If the jack on your phone is directly connected to the circuit board, this is where you'd have to bust out the multimeter. You won't be able to check tip and ring, but if you measure across the various possible two pin combinations of the jack you'll find a pair that show around 500 - 1000 ohms when the phone is off hook, and much higher (say 10000 ohms, or even almost infinity) when the phone is back on hook. This is your telephone pair.

Now, if you're going to connect a pigtal, you can just take an extra phone cable, cut one end off and wire it BACKWARDS. Green (Tip) goes to Red (Ring) and Red goes to Green. Don't ask me why this is, just through empirical experience I've noticed almost all phone cords are backwards on one side, so it would make sense to replicate this reversal in your phone.

There are different options to connect the cable. You could use wire marettes, however, I'd strip the original wire inside the phone back a little, tack this new phone cord onto it, then seal it all up with some electrical tape.

Clearly you'll probably need to drill a small hole in the back of your phone to pass the cable through. If you put a small knot and some slack behind the knot near the phone-attached side of the cable you can keep the cable from tearing out your solder connections should you manage to stretch it accidentally.

BTW: If you aren't a cheap bastard like me, you could just buy an adapter premade from the web.

Another BTW: Different countries use different colours for these wires on the phone. In the end, don't worry about tip and ring polarity. Just get the two wires in the phone soldered to the two wires on the phone cable and you should be going places.

Note: Here's a UK phone wiring diagram. Europe has *many* standards for wiring and jack types. It seems you might have trouble getting your phone to ring in the USA. Sorry 'bout that. You could fix it by wiring the necessary capacitor inside the phone. But that's making this far too complicated, isn't it?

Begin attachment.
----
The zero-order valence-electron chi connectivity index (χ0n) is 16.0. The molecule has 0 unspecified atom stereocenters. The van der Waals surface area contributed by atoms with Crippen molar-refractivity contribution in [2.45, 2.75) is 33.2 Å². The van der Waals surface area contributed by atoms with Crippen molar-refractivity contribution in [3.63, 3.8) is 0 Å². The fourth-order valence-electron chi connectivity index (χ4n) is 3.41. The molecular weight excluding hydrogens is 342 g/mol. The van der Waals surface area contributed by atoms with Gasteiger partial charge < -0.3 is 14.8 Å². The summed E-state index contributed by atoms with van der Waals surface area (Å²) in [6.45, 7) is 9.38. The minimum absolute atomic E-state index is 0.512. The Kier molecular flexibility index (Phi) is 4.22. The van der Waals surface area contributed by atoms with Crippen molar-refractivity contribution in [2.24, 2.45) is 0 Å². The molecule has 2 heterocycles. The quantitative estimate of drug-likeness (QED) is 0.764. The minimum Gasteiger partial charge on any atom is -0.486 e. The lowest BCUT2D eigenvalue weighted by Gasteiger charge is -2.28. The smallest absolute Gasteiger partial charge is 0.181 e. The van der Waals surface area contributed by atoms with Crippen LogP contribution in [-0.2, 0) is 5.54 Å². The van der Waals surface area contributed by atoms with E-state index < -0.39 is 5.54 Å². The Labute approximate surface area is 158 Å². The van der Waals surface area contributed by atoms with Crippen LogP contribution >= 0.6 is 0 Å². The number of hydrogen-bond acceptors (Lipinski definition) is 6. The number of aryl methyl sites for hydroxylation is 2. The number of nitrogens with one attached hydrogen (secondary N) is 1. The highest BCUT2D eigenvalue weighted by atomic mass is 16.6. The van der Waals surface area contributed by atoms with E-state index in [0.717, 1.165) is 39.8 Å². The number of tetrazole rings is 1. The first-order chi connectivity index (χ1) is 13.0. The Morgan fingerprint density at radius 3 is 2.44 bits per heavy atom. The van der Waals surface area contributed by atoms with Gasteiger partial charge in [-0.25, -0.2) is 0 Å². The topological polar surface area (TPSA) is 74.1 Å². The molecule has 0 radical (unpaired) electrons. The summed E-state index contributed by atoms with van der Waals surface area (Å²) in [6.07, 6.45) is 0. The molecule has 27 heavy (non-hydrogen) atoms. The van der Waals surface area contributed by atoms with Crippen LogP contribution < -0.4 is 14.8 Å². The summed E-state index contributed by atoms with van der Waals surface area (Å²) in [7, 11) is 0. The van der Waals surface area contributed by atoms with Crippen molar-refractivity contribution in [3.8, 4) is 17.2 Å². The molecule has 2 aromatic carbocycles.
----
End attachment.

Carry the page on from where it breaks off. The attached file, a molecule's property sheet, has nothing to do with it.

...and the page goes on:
posted by shepd at 7:18 AM on November 29, 2004

Response by poster: not too complicated. ignore #mefites, after reading the txtfile, i understood your original post. Worse comes to worse, i'll pull a digital u.s. ringer circuit and stuff it in the chassis.
posted by omidius at 8:02 AM on November 29, 2004

I'm a little puzzled by the complications above. I was just going to write that I have taken phones (and Cisco ATA adapters) from US to France and back and everything works fine. Same for computer modems etc. Same if I am using the traditional style of wall-jack in France with an adapter or not. (We renovated an apartment and installed RJ-11's, having been told that this would be the new standard.) The B&O phone we bought in Paris works with the Cisco ATA box. As does the Panasonic phone I have in the US.
posted by Dick Paris at 12:35 PM on November 29, 2004

An easier way to accomplish the hookup without, you know, mutilating the phone: get a triplex adapter (one of those adapters that lets you plug two one-line phones into a jack wired for two separate lines), plug a regular phone line into the Line 2 jack, plug your Euro-phone into the 1+2 jack.
posted by kindall at 1:43 PM on November 29, 2004